The Christian press, enthusiastic about a figure who confirmed all their prejudices, never tired of citing his works as a source of authority. The world would be better as soon as all the unwary read Taxil. The Ecclesiastical Bulletin of the Bishopric of Astorga, for example, announced in January 1887 the publication in two volumes of The Three Point Brothers, one of his libels.

For its part, that same month, La Semana Católica de Salamanca gave high praise to Le Vatican et les Francs-Maçons, a “very important work” in which Taxil had compiled the Church's condemnations against Freemasonry. According to the Spanish publication, he dedicated special attention to Pius IX, whom he defended against the slander that accused him of being a Freemason.

No one seemed to realize that the former anticlerical and the persecutor of Freemasons, although they seemed like two opposite people, had in common a taste for morbid fantasy. In this sense, theirs was a case of continuity, not rupture.

Years passed. Taxil was an idol for the most conservative Catholics. A new character, Diana Vaughan, got involved. Former leader of a Masonic group, since her conversion to Catholicism she had dedicated herself to denouncing the terrible secrets of Freemasonry, including its satanic practices, aimed at favoring the reign of the Antichrist. She became a very popular character, with whom many people corresponded.

No one could say that they had seen her in person, although that did not prevent the Catholic newspapers from reporting favorably on her adherence to the Church. It constituted an example to oppose to the unwary who allowed themselves to be carried away by false doctrines: “Mrs. Diana Vaughan, who had until now presided over female Freemasonry in England, has definitively withdrawn from the sect, but not without making terrible revelations about it.” in all nations”, published La Semana Católica de Salamanca on May 12, 1894.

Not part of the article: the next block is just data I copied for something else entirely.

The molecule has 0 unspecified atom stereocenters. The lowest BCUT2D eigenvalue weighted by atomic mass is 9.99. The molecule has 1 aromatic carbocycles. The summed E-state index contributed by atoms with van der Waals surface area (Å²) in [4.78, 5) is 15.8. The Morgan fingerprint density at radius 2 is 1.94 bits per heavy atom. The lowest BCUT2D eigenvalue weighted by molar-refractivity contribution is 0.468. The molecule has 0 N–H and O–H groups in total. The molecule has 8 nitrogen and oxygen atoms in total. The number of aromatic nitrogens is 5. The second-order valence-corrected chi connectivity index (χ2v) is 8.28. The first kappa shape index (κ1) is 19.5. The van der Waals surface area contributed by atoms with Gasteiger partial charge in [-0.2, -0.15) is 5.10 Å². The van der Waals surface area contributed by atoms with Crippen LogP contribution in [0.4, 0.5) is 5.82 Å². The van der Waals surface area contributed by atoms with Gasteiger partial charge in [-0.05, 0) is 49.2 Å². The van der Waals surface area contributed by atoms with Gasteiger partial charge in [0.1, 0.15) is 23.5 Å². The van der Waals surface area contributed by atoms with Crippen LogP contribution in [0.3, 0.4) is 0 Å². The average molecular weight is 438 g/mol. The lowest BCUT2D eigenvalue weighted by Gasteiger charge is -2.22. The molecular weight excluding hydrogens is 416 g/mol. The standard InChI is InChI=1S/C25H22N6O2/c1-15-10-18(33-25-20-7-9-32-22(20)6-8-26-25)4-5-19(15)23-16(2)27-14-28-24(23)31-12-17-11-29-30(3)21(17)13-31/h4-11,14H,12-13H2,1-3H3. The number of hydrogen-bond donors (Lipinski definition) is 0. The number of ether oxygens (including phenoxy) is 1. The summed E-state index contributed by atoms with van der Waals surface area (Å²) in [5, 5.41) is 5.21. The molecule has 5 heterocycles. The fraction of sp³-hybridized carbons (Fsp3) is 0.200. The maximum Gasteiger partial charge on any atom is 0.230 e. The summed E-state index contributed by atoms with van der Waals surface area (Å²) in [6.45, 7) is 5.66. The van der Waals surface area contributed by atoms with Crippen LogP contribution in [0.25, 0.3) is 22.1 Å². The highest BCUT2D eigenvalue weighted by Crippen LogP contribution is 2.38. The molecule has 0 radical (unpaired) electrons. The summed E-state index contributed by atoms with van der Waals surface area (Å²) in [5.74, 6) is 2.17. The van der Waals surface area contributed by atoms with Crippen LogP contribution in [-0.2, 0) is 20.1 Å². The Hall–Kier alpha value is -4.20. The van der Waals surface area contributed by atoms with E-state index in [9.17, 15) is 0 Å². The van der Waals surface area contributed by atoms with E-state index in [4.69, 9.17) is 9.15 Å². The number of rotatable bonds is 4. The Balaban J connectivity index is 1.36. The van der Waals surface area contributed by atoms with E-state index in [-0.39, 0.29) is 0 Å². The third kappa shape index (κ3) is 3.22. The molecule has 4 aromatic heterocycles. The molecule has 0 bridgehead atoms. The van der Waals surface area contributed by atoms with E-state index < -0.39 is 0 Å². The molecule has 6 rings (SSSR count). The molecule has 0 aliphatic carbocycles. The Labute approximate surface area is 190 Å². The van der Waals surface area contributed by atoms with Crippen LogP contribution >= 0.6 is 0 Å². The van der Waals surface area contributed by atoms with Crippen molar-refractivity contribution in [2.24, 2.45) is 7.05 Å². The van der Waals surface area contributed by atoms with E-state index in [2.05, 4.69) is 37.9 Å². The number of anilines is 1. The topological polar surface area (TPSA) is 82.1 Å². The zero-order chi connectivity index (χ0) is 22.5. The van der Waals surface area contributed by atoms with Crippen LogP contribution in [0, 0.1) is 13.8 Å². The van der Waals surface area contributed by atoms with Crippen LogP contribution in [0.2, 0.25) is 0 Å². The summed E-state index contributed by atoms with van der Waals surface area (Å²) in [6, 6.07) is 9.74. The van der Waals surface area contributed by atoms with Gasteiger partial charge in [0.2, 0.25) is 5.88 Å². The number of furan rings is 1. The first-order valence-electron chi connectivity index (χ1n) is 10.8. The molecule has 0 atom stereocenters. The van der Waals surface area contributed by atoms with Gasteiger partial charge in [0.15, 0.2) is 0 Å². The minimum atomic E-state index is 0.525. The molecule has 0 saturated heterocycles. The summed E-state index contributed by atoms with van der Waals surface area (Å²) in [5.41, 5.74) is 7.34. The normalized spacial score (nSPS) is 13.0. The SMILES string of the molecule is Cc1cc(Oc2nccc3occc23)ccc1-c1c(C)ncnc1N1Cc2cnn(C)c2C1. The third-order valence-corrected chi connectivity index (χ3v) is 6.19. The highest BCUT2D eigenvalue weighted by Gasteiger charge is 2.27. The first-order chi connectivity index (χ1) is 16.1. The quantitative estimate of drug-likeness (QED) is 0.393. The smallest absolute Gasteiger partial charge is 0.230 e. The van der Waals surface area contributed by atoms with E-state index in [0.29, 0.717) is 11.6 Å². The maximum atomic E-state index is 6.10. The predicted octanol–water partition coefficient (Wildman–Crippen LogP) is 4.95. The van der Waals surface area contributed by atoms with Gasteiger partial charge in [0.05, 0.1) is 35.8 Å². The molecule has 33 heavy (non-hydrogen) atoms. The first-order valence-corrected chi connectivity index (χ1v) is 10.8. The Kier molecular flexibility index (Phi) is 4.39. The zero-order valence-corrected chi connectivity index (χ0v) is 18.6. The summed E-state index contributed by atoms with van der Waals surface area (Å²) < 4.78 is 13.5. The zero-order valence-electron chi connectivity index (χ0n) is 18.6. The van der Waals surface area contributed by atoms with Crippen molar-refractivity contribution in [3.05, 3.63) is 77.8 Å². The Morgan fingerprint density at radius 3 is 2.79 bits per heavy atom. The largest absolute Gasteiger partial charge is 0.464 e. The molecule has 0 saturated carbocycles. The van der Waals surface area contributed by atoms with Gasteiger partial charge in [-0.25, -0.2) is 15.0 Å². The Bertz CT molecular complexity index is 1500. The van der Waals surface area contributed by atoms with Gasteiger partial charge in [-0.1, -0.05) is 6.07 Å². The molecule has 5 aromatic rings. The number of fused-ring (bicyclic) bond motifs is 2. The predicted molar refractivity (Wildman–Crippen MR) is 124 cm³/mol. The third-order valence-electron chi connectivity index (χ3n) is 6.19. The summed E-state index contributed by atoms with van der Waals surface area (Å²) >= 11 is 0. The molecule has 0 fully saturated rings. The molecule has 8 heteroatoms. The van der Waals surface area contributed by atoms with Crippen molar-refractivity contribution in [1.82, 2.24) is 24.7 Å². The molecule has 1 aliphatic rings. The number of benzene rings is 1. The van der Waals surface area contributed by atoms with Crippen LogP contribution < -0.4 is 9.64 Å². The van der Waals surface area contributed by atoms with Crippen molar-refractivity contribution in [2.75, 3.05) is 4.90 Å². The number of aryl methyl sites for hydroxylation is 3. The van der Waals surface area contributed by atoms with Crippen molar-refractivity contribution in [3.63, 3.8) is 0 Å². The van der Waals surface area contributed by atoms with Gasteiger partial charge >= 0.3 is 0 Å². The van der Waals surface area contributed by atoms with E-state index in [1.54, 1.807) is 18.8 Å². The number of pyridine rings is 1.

Everything changed three years later, when a scandal as unexpected as it was formidable broke out: Taxil recognized that all his pamphlets against Freemasonry were the fruit of his imagination. Diana, furthermore, did not exist; It was him. Humiliated, the same people who had exalted him began to condemn him.

There was everything. There were even those who tried to show their chest by pretending that they had been smarter than the others: La Tradición, a Carlist newspaper, chronicled an audience that the Duke of Madrid, that is, the suitor Don Carlos, granted to Taxil. The meeting would have served for the prince to dispel any doubts he may have had, indignant with a character who seemed untrustworthy to him, among other reasons, due to his crude flattery.

The anticlerical media took advantage of the moment to attack some Catholics who so easily believed the greatest nonsense. In El Diluvio, a republican newspaper, they referred to the “babble” of Taxil. The ecclesiastical hierarchy had sponsored his lying literature, a string of nonsense that thousands of faithful believed as if it were an evangelical word, and finally the discovery of the “grotesque farce” had fallen like a bomb among the same people who had previously fed the supposed convert.

For its part, La Campana de Gracia, also of progressive significance, did not fail to note with satisfaction that the ultramontanes and neo-Catholics, who had so celebrated the supposed revelations of Taxil, had finally been mocked.

The Church, in short, suffered enormous ridicule. He fell into the temptation of confusing what he wanted to believe with objective facts.